Hey it works!!! Thank you all again for the ideas and the help, and special thanks to you Bill for explaining. I appreciate the patience and the help, it just didn't make sense the first time.

    img_5945-1-.jpg

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  8. #26
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    Quote Originally Posted by olympictool1 View Post
    Hey it works!!! Thank you all again for the ideas and the help, and special thanks to you Bill for explaining. I appreciate the patience and the help, it just didn't make sense the first time.

    img_5945-1-.jpg
    Hello olympictool1,
    One thing I have against the typical Threading Cycles such as G76 and G92, when cutting a Multi-start Thread, is that each Thread Groove is cut to Full Depth before advancing to the next, as in your example where two G92 Threading Cycles were executed successively to cut each of the two Thread Grooves. Not really an issue on a one off, or small volume job, or if the material is aluminum, or other easily machined material, but on large Lead and subsequently, reasonably large Thread Height, by the time the next Thread Start is commenced, the Threading Insert has done considerable work.

    Some time ago I Posted on this Forum a Custom Macro Threading Cycle that could replace the standard G76 Cycle. It had all the attributes of the Standard Cycle, but with the addition of being able to take successive cuts on each of any number of Thread Starts until finished. I labeled this cycle G176 and registered 176 to create a Custom G Code.

    In the event that your machine doesn't have the User Macro facility, another way to cut each Thread Lead one Thread pass at a time is by using a Subprogram repeated a number of times, shown in the following example. The only down point of this strategy is that each successive DOC will be the same and not variable as with a G76 Thread Cycle. In your program example, you've used a constant DOC of 0.0025" (0.005 Diameter Value), so the Subprogram method would work for you. A DOC 0.0025" is way too small. As well as taking a lot of unnecessary Threading passes, a total count of 64 in your example, the Threading Insert would suffer if cutting Steel. However, I've used your DOC in the following example to show how this method can cut down on code substantially:

    G97 S500 M203
    G0 G99 G55 X2.4 Y0.
    Z-0.125
    M8
    M98 P321000 (Call Subprogram O1000 - Repeat 32 Times)

    The Thread Height of your Thread (according to the numbers used in your program) is 0.160". Accordingly,:
    1. you need to start the Threading Cycle at an X Coordinate at least greater than the Major Diameter of the Thread by 0.160" (Diameter Value). It doesn't matter how much larger the Start Position is, just so long as its greater than the Thread Height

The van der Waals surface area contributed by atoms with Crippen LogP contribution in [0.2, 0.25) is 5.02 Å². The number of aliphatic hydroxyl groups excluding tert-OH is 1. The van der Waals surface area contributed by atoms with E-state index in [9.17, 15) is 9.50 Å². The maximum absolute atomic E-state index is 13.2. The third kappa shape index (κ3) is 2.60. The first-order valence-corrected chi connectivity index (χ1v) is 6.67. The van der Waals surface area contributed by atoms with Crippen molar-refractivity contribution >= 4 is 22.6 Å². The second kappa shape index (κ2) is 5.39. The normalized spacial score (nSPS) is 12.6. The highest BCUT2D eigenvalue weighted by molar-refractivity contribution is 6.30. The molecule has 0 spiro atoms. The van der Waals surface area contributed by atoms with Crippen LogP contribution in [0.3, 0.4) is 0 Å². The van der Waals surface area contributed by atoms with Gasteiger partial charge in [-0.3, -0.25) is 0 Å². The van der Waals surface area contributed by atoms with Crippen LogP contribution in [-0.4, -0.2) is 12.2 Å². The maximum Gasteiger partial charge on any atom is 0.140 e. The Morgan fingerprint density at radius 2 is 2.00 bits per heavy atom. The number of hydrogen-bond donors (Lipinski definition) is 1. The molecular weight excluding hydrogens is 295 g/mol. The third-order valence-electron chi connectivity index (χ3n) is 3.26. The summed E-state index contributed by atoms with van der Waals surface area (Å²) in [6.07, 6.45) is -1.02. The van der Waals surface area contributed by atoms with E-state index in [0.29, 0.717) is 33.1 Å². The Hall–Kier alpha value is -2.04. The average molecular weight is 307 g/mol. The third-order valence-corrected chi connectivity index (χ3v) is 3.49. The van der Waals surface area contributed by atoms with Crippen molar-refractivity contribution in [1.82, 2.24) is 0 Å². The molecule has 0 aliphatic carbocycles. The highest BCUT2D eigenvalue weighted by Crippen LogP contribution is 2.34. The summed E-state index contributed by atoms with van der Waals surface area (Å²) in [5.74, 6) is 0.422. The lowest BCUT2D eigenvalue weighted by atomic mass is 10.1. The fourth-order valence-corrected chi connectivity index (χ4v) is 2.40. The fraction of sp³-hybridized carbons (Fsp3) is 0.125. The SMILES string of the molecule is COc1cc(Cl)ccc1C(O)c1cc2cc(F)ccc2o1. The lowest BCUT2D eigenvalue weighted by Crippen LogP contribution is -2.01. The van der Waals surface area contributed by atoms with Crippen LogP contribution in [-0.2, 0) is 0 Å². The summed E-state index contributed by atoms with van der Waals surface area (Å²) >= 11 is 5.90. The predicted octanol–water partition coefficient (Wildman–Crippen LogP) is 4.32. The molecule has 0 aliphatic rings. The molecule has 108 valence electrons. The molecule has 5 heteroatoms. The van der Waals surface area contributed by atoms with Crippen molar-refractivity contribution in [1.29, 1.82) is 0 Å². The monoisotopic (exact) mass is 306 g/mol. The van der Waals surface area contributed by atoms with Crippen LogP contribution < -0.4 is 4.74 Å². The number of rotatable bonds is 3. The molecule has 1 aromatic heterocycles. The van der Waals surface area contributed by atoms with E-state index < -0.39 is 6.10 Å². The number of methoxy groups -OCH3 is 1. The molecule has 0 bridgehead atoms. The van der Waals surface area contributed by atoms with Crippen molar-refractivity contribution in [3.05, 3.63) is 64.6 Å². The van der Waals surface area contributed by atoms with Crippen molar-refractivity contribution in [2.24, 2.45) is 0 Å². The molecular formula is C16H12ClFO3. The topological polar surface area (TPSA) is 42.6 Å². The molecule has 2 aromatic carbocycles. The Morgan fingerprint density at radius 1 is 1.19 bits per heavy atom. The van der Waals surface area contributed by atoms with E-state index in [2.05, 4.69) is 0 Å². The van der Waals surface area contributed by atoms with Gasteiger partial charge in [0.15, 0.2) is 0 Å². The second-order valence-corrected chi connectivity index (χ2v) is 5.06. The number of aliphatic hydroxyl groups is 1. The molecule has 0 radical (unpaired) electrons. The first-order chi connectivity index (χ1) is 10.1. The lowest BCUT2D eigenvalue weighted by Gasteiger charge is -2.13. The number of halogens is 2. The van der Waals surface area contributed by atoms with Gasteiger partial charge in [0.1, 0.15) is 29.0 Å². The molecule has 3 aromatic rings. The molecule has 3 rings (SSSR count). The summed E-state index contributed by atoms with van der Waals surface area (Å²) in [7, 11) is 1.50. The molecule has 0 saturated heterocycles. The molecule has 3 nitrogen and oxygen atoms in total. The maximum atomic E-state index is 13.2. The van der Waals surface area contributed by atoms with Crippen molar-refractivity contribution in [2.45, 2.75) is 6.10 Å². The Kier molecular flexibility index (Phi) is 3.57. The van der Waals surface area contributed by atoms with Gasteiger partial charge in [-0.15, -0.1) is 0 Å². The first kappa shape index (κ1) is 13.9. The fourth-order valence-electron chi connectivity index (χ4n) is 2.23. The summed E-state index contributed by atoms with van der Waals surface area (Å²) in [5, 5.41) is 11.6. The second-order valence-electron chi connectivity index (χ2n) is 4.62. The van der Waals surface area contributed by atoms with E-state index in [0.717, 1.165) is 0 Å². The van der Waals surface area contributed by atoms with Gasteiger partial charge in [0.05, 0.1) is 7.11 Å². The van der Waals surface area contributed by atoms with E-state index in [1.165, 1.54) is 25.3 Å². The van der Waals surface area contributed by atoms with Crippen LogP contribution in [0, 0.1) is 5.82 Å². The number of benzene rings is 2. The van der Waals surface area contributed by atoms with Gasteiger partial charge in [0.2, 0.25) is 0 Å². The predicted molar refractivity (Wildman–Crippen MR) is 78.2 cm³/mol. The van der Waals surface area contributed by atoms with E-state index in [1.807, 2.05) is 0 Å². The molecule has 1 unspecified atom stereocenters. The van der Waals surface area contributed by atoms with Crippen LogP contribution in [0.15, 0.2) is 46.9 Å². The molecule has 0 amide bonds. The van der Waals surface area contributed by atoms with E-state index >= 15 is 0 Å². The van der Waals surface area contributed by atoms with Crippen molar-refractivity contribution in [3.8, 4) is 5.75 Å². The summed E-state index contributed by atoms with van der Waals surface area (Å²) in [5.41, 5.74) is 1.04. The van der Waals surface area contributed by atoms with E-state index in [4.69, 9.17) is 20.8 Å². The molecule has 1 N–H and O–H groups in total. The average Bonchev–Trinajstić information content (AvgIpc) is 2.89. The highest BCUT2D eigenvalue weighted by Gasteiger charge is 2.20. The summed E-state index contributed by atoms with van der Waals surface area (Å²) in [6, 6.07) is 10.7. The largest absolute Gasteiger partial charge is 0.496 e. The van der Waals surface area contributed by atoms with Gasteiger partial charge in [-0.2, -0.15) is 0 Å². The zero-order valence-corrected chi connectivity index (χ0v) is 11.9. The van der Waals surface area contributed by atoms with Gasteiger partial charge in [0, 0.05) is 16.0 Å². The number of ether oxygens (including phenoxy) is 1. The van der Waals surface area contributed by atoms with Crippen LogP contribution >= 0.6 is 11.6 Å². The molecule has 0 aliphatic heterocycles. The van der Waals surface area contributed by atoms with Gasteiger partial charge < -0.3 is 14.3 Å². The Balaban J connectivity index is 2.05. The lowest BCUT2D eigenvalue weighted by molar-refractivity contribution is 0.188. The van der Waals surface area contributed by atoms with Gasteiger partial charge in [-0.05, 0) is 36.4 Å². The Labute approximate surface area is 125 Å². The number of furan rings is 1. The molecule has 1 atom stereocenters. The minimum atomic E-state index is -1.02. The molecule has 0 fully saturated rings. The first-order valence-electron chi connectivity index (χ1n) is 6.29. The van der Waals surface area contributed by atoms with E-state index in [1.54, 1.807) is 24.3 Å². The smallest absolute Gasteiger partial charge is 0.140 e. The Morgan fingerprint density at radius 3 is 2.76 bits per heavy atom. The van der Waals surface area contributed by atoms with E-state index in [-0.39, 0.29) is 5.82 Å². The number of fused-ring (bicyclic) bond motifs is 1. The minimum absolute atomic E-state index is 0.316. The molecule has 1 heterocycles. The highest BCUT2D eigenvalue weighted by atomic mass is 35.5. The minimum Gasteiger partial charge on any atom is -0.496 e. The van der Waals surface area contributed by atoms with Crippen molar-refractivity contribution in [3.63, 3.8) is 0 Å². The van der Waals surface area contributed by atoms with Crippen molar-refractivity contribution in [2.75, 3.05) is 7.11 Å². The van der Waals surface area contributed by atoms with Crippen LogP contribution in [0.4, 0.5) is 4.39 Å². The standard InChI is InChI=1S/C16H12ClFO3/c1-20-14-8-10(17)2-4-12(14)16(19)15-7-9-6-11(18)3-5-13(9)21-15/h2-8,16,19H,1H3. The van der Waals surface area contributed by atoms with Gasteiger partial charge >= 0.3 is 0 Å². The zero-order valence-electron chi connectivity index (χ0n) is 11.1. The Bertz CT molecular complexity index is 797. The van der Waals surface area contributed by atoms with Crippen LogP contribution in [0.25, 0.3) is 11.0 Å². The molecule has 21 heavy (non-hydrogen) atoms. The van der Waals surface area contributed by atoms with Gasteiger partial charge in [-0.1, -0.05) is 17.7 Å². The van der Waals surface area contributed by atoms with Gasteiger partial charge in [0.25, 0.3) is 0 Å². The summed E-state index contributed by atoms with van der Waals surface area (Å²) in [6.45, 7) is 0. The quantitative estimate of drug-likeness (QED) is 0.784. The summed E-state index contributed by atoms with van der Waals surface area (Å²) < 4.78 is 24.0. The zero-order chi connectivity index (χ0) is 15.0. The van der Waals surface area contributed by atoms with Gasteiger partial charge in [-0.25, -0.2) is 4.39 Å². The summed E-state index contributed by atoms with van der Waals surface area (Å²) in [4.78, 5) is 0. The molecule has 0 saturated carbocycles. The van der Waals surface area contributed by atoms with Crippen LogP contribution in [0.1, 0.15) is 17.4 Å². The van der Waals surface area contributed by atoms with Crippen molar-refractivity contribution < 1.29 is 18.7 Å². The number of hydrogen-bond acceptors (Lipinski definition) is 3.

2. In your example code, you start at X2.4", 0.275" in diameter greater than the Major Diameter and greater than the Thread Height; that will be fine.

    3. From that point, if you were to move Incrementally -0.280 in X, you will take a 0.005" (0.0025 Radially) DOC on the Workpiece. This Incremental move can be achieved by using the "U" address instead of the Absolute "X" address.

    4. You will see in the following example Subprogram, that at the end of the First Pass from the starting Z position of Z-0.125 the Tool is withdrawn Incrementally by +0.280, placing it back at the Absolute X coordinate of X2.40.

    5. The Tool is then moved to the new Z Start position of Z-0.25", a shift of 0.125", half the Lead of the Thread and in position to take a cut on the Second Start of the Thread.

    6. The part of the Subprogram that cuts the Second Thread Start repeats the process of moving the Tool Incrementally -0.280" and completes a Thread Pass to the same End Point of Z0.8"

    7. The next move is what makes it all work. At the end of the Thread Pass on the Second Start, the Tool is only withdrawn by +0.275" and would place the Tool at the Absolute X coordinate of X2.395 (0.005" less that the original X2.4).

    8. At this new X Start position, the Tool is moved back to the Z Start position for the First Start of the Thread and the Subprogram repeated.

    9. Each time the Thread Pass for the Second Thread Start is executed in the Subprogram, the X Start of the Next pass on the First and Second Start of the Thread is reduced by the DOC being used; in this case, 0.005" (in terms of diameter).

    19. The number of repeats of the Subprogram is determined by dividing the Thread Height by the proposed DOC. If this calculation doesn't result in an Integer, divide the Thread Height by the closest Integer to the result; the result of this calculation will be the DOC you must use. Following is an example of the Subprogram.

    %
    O1000
    G00 Z-0.125 (Z Start Position for 1st Start)
    G00 U-0.280
    G32 Z0.8 F0.25
    G00 U0.280
    (SECOND THREAD LEAD STARTS HERE)
    G00 Z-0.250 (Z Start Position for 2nd Start)
    G00 U-0.280
    G32 Z0.8 F0.25
    G00 U0.275 (X Start Position reduced by 0.005" here)
    G00 Z-0.125 (Z Start Position for 1st Start)
    M99
    %

    Regards,

    Bill
    Last edited by angelw; 06-19-2020 at 05:03 PM.